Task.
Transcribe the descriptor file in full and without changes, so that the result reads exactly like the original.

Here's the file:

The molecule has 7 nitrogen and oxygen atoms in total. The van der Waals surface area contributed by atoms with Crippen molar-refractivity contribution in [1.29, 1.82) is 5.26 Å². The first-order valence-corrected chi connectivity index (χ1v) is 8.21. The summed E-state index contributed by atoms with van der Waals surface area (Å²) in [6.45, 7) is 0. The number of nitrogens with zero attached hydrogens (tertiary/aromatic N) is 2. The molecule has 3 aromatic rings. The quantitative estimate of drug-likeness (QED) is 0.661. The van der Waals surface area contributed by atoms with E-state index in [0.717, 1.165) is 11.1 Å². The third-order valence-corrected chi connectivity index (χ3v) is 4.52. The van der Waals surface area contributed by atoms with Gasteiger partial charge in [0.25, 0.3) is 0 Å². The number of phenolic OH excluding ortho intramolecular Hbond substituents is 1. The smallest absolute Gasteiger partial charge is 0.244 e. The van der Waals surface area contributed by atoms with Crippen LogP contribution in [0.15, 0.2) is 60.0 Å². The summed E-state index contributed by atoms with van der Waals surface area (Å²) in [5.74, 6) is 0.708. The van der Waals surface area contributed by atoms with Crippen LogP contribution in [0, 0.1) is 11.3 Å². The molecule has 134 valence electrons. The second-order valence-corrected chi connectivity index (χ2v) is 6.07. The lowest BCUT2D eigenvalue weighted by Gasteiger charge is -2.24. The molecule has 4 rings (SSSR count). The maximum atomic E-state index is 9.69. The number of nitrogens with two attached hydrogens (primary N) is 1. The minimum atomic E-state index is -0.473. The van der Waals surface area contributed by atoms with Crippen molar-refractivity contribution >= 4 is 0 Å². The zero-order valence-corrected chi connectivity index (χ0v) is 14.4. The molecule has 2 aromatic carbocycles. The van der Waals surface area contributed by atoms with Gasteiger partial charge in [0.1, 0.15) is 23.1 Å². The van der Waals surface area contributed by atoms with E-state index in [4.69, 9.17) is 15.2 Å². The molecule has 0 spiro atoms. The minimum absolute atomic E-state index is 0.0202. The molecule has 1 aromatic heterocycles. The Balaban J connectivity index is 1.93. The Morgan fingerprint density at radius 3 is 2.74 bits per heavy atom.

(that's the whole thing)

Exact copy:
The molecule has 7 nitrogen and oxygen atoms in total. The van der Waals surface area contributed by atoms with Crippen molar-refractivity contribution in [1.29, 1.82) is 5.26 Å². The first-order valence-corrected chi connectivity index (χ1v) is 8.21. The summed E-state index contributed by atoms with van der Waals surface area (Å²) in [6.45, 7) is 0. The number of nitrogens with zero attached hydrogens (tertiary/aromatic N) is 2. The molecule has 3 aromatic rings. The quantitative estimate of drug-likeness (QED) is 0.661. The van der Waals surface area contributed by atoms with E-state index in [0.717, 1.165) is 11.1 Å². The third-order valence-corrected chi connectivity index (χ3v) is 4.52. The van der Waals surface area contributed by atoms with Gasteiger partial charge in [0.25, 0.3) is 0 Å². The number of phenolic OH excluding ortho intramolecular Hbond substituents is 1. The smallest absolute Gasteiger partial charge is 0.244 e. The van der Waals surface area contributed by atoms with Crippen LogP contribution in [0.15, 0.2) is 60.0 Å². The summed E-state index contributed by atoms with van der Waals surface area (Å²) in [5.74, 6) is 0.708. The van der Waals surface area contributed by atoms with Crippen LogP contribution in [0, 0.1) is 11.3 Å². The molecule has 134 valence electrons. The second-order valence-corrected chi connectivity index (χ2v) is 6.07. The lowest BCUT2D eigenvalue weighted by Gasteiger charge is -2.24. The molecule has 4 rings (SSSR count). The maximum atomic E-state index is 9.69. The number of nitrogens with two attached hydrogens (primary N) is 1. The minimum atomic E-state index is -0.473. The van der Waals surface area contributed by atoms with Crippen molar-refractivity contribution >= 4 is 0 Å². The zero-order valence-corrected chi connectivity index (χ0v) is 14.4. The molecule has 2 aromatic carbocycles. The van der Waals surface area contributed by atoms with Gasteiger partial charge in [0.1, 0.15) is 23.1 Å². The van der Waals surface area contributed by atoms with E-state index in [4.69, 9.17) is 15.2 Å². The molecule has 0 spiro atoms. The minimum absolute atomic E-state index is 0.0202. The molecule has 1 aromatic heterocycles. The Balaban J connectivity index is 1.93. The Morgan fingerprint density at radius 3 is 2.74 bits per heavy atom.